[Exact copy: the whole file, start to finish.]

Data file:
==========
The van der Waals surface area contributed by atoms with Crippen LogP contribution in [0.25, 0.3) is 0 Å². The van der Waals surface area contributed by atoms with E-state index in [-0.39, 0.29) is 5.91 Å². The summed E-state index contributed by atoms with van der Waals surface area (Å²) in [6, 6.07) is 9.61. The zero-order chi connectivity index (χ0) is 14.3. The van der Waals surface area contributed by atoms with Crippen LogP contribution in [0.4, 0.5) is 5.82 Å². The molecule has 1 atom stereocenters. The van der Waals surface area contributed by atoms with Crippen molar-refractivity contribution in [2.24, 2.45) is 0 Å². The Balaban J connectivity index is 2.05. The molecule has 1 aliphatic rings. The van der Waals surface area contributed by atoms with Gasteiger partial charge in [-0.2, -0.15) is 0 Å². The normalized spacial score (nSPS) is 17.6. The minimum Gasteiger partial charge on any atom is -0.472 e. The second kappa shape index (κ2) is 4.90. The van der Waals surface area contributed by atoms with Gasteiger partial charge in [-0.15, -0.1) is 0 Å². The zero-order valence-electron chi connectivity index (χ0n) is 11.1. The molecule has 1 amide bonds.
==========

The van der Waals surface area contributed by atoms with Crippen LogP contribution in [0.25, 0.3) is 0 Å². The van der Waals surface area contributed by atoms with E-state index in [-0.39, 0.29) is 5.91 Å². The summed E-state index contributed by atoms with van der Waals surface area (Å²) in [6, 6.07) is 9.61. The zero-order chi connectivity index (χ0) is 14.3. The van der Waals surface area contributed by atoms with Crippen LogP contribution in [0.4, 0.5) is 5.82 Å². The molecule has 1 atom stereocenters. The van der Waals surface area contributed by atoms with Crippen molar-refractivity contribution in [2.24, 2.45) is 0 Å². The Balaban J connectivity index is 2.05. The molecule has 1 aliphatic rings. The van der Waals surface area contributed by atoms with Gasteiger partial charge in [-0.2, -0.15) is 0 Å². The normalized spacial score (nSPS) is 17.6. The minimum Gasteiger partial charge on any atom is -0.472 e. The second kappa shape index (κ2) is 4.90. The van der Waals surface area contributed by atoms with Gasteiger partial charge in [-0.15, -0.1) is 0 Å². The zero-order valence-electron chi connectivity index (χ0n) is 11.1. The molecule has 1 amide bonds.